The first is "jonen," often translated as "sentiment," but containing more complex nuances. It refers to the fervent fidelity shown, usually by women, in the classic drama. The second quality is "on-nen." Again, no exact translation is possible, but it refers to the pain and horror, hatred and loathing, which occur within a person who is deserted, abandoned, and ruined.

    In "The Doll Sisters," these two qualities are embodied within the heroines of the play — two sisters paralleled by a doll character, who are revealed finally to be the two natures of the single woman. The younger, more passionate sister is obsessed with finding a man to love her; her older, more reserved sister is obsessed with the man who abandoned her. On the modern psychological level, the play explores opposing qualities, both innate and acquired, of being female. It has strongly feminist tones.

    In 1978, the play opened at the Dallas Theater and then toured to twelve US universities, culminating in five performances at La MaMa. The New York run was too brief to leave behind many reviews, but long enough to etch a significant place in the memory of La MaMa. The artists of the play have maintained a close friendship with the theater, and puppet master Jun Tanaka participated in La MaMa's International Symposium for Directors in Umbria, Italy in 2005.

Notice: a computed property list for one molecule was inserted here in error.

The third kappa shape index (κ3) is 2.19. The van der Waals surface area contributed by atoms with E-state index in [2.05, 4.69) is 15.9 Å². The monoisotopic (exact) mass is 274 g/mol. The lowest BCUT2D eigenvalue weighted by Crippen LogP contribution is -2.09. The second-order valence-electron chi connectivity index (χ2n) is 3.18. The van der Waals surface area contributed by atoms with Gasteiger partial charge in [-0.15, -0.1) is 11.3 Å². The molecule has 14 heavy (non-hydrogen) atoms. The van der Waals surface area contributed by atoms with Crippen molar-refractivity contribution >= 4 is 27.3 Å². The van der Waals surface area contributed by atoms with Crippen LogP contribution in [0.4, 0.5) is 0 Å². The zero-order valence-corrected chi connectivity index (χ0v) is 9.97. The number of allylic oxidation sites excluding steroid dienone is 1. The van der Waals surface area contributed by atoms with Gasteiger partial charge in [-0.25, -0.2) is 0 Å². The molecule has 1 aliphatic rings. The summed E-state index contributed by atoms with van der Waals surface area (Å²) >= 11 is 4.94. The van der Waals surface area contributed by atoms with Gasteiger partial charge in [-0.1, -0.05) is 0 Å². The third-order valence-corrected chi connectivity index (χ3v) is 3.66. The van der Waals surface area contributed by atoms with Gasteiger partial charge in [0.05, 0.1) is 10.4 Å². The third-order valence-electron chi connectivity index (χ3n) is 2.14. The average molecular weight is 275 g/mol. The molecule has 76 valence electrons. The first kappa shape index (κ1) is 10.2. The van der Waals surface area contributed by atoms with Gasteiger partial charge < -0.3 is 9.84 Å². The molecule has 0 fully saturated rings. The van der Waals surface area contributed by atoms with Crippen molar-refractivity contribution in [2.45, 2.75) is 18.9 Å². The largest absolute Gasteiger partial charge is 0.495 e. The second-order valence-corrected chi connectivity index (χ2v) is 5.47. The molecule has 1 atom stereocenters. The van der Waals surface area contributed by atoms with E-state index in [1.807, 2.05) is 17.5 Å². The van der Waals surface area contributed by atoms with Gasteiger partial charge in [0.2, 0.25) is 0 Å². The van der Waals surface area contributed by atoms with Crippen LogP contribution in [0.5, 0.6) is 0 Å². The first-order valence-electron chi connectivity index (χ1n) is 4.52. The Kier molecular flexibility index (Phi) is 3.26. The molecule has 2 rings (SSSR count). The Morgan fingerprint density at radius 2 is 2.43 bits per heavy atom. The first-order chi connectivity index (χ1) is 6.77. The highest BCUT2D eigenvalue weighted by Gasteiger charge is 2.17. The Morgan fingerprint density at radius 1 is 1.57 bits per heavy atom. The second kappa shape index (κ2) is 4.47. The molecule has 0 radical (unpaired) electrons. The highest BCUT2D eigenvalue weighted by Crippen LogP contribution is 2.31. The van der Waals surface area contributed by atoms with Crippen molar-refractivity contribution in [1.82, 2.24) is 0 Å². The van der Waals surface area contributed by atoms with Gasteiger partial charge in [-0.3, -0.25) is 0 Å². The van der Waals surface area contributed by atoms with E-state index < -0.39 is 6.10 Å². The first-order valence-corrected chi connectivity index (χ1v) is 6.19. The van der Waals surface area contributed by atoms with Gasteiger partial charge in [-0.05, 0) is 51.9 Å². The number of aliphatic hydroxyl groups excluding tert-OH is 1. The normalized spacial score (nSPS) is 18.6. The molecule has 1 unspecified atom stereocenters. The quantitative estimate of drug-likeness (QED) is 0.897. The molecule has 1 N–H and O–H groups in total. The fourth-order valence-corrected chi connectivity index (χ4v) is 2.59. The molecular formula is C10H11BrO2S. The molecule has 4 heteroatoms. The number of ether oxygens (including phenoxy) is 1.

This year's production of "The Doll Sisters," like its predecessor, will be performed entirely in the original Japanese. The production returns with most of its original company. Director is Setsu Asakura, who also designed the set and costumes. The Older Sister is played by Kazuko Yoshiyuki. The Young Sister is played by Mieko Yuki. The Man Marionetteer is Jun Tanaka. The "Man in Black" is played by Kikushiro Onoe. The Woman Marionetteer is Kikukata Onoe. Lighting design is by Ikuo Murobushi. Sound is by Shoji Harashima. Choreography is by Kikushiro Onoe. Production Managers are Jun Matsuno and Misa Hayashi. New York production coordinator is OneStage Inc.

    "The Doll Sisters" is part of the La MaMa Puppet Series Festival Part 2, which features multicultural works from Hawaii, Colombia and Japan. All the productions are brimming with international art forms. The series also contains "Ko'olau" by Tom Lee, a puppet epic based on a now-legendary story of Hawai'i in the 1890s (September 18 to October 5) and "Room to Panic" by LOCO 7, conceived and created by Federico Restrepo and Denise Greber with music composed by Elizabeth Swados, a puppet/physical theater work dramatizing the struggles of the immigrant's mind on the path toward assimilation (October 3 to 19). Patrons pre-purchasing two shows in the festival will be entitled to $3 off each ticket; patrons pre-purchasing all three shows will receive $5 off each ticket. The discounts are available at the box office and through La MaMa's website, www.lamama.org.

    Dates:  Oct. 23, 2008 - Nov. 2, 2008
    Schedule:  Th-Sat at 7:30, Sun at 2:30 and 7:30
    Venue:  La Mama Experimental Theater, 74A East 4th St.
    Price:  Tickets $25, seniors $20
    Tickets/info:  (212) 475-7710